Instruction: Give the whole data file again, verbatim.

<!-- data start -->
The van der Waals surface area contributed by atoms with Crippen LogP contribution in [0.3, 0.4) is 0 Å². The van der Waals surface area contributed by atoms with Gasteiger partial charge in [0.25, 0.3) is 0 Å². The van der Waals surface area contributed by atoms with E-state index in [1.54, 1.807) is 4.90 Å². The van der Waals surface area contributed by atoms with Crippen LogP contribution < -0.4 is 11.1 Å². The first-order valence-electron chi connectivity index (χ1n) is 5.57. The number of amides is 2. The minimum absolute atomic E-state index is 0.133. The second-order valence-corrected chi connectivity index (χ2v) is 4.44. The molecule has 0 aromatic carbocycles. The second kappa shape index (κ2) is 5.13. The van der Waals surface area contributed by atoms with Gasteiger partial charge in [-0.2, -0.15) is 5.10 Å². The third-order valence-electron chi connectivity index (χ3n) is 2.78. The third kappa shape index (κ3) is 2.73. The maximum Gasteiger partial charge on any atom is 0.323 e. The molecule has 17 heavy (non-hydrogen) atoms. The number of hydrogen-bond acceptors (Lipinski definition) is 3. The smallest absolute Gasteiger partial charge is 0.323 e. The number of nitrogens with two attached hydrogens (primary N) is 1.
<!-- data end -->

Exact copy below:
The van der Waals surface area contributed by atoms with Crippen LogP contribution in [0.3, 0.4) is 0 Å². The van der Waals surface area contributed by atoms with Gasteiger partial charge in [0.25, 0.3) is 0 Å². The van der Waals surface area contributed by atoms with E-state index in [1.54, 1.807) is 4.90 Å². The van der Waals surface area contributed by atoms with Crippen LogP contribution < -0.4 is 11.1 Å². The first-order valence-electron chi connectivity index (χ1n) is 5.57. The number of amides is 2. The minimum absolute atomic E-state index is 0.133. The second-order valence-corrected chi connectivity index (χ2v) is 4.44. The molecule has 0 aromatic carbocycles. The second kappa shape index (κ2) is 5.13. The van der Waals surface area contributed by atoms with Gasteiger partial charge in [-0.2, -0.15) is 5.10 Å². The third-order valence-electron chi connectivity index (χ3n) is 2.78. The third kappa shape index (κ3) is 2.73. The maximum Gasteiger partial charge on any atom is 0.323 e. The molecule has 17 heavy (non-hydrogen) atoms. The number of hydrogen-bond acceptors (Lipinski definition) is 3. The smallest absolute Gasteiger partial charge is 0.323 e. The number of nitrogens with two attached hydrogens (primary N) is 1.